As the battle for hippest city rages on between Sydney and Melbourne, Victoria has managed a sneaky win over New South Wales.
Whatever, we’ll let them have this one while we recover from the whole deconstructed Vegemite on toast thing.
Victoria has managed to beat New South Wales for the first time in a full calendar year, for intention to travel in the next 2 years, according to Roy Morgan’s Holiday Tracking Survey.
11.6 million Aussies reported in 2017 that they’d like to spend a holiday within Australia in the next 2 years, and 3,779,000 said they intended to take a holiday to Victoria in the next 2 years (up 55,000), beating New South Wales at 3,624,000 (down 274,000 from 2015).
Tasmania was the only state other than Victoria that experienced tourism growth on 2015 figures, up from 515,000 in 2015 to 542,000 in 2017.
Melbourne retained their spot as the capital city Aussies would most like to visit, a position the capital has now held for well over a decade.
In 2017, 1,558,000 Australians indicated they would like to visit Melbourne, up slightly from the 1,526,000 Australians who nominated Melbourne in 2015.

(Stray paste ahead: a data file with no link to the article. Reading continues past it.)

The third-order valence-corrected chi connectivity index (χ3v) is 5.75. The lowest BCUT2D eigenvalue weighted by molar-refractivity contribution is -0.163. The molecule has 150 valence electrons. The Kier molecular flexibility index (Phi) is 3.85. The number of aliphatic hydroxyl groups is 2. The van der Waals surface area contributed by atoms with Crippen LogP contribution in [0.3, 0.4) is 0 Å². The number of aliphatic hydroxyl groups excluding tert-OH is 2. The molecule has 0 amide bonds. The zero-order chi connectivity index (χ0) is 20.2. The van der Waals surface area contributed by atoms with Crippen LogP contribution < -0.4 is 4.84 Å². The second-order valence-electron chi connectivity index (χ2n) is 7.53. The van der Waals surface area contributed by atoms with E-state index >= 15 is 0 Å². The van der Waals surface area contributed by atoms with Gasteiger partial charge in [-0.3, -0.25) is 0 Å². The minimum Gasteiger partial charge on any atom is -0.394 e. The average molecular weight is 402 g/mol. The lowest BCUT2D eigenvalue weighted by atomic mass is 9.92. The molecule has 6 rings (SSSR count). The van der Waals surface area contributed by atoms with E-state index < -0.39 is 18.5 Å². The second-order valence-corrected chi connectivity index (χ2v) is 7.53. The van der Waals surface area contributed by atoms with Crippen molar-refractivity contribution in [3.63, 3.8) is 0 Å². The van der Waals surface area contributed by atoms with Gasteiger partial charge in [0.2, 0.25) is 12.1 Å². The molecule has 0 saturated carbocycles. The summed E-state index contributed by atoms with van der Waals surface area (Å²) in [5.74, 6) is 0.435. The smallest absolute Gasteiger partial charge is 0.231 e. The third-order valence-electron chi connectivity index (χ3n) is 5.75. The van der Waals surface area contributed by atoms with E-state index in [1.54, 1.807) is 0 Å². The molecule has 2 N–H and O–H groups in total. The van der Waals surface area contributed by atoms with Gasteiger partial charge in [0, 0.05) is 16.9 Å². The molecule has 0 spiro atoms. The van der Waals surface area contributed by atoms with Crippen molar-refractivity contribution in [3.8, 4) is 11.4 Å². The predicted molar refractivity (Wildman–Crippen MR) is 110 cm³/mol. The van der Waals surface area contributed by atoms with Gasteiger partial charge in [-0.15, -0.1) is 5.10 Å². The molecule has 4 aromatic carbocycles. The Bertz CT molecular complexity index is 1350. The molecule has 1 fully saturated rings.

Sydney is comfortably in second position with 877,000 would-be visitors in 2017, down slightly from 913,000 in 2015, while Brisbane and Adelaide have increased in tourism intention over the last two years.
So, you know, at least we have that.
Looking at the longer term trends over a 10 year period, Roy Morgan found that Melbourne and Sydney have seen their popularity as potential holiday destinations rise among all age groups, with 25-34-year-olds nearly doubling from 2007 to 2017 to visit Melbourne and more than double the 65+ visiting Sydney in 2017.
Brisbane however has seen an overall decline in young people intending to visit in the next two years, down 42 per cent of 25-34-year-olds and 21 per cent of 14-24-year-olds.
It has however had an increase in ages 35+, with a minimum increase of 52 per cent.
Canberra had a surge in both young and old people intending to holiday, up 93 per cent of 14-24 year olds and 90 per cent of 65+, but 35-49 year olds were the only age group to decline over the 10 year trend by 14 per cent.